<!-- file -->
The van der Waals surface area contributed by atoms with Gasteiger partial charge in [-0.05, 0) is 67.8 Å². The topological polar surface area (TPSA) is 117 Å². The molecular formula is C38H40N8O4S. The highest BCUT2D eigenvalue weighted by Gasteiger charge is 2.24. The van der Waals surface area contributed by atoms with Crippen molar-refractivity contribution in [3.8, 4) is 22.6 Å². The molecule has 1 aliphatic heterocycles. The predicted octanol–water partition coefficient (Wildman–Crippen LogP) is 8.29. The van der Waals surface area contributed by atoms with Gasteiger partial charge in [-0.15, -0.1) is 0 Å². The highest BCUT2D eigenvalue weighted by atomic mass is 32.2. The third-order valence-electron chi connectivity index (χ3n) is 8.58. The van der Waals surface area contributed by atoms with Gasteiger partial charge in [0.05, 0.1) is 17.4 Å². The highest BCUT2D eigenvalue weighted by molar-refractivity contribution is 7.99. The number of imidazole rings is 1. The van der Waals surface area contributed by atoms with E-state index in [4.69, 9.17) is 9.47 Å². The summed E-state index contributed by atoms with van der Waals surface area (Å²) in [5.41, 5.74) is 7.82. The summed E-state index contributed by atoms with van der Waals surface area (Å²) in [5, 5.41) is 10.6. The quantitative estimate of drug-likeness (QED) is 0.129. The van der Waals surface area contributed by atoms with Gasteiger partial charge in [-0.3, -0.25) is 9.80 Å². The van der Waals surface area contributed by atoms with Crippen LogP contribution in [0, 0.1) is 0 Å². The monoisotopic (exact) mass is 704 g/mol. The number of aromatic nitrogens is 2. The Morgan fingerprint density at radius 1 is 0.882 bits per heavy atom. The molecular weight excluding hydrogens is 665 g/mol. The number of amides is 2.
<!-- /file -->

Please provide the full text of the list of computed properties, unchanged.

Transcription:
The van der Waals surface area contributed by atoms with Gasteiger partial charge in [-0.05, 0) is 67.8 Å². The topological polar surface area (TPSA) is 117 Å². The molecular formula is C38H40N8O4S. The highest BCUT2D eigenvalue weighted by Gasteiger charge is 2.24. The van der Waals surface area contributed by atoms with Crippen molar-refractivity contribution in [3.8, 4) is 22.6 Å². The molecule has 1 aliphatic heterocycles. The predicted octanol–water partition coefficient (Wildman–Crippen LogP) is 8.29. The van der Waals surface area contributed by atoms with Gasteiger partial charge in [-0.15, -0.1) is 0 Å². The highest BCUT2D eigenvalue weighted by atomic mass is 32.2. The third-order valence-electron chi connectivity index (χ3n) is 8.58. The van der Waals surface area contributed by atoms with Gasteiger partial charge in [0.05, 0.1) is 17.4 Å². The highest BCUT2D eigenvalue weighted by molar-refractivity contribution is 7.99. The number of imidazole rings is 1. The van der Waals surface area contributed by atoms with E-state index in [4.69, 9.17) is 9.47 Å². The summed E-state index contributed by atoms with van der Waals surface area (Å²) in [5.41, 5.74) is 7.82. The summed E-state index contributed by atoms with van der Waals surface area (Å²) in [5, 5.41) is 10.6. The quantitative estimate of drug-likeness (QED) is 0.129. The van der Waals surface area contributed by atoms with Gasteiger partial charge in [-0.3, -0.25) is 9.80 Å². The van der Waals surface area contributed by atoms with Crippen LogP contribution in [0, 0.1) is 0 Å². The monoisotopic (exact) mass is 704 g/mol. The number of aromatic nitrogens is 2. The Morgan fingerprint density at radius 1 is 0.882 bits per heavy atom. The molecular weight excluding hydrogens is 665 g/mol. The number of amides is 2.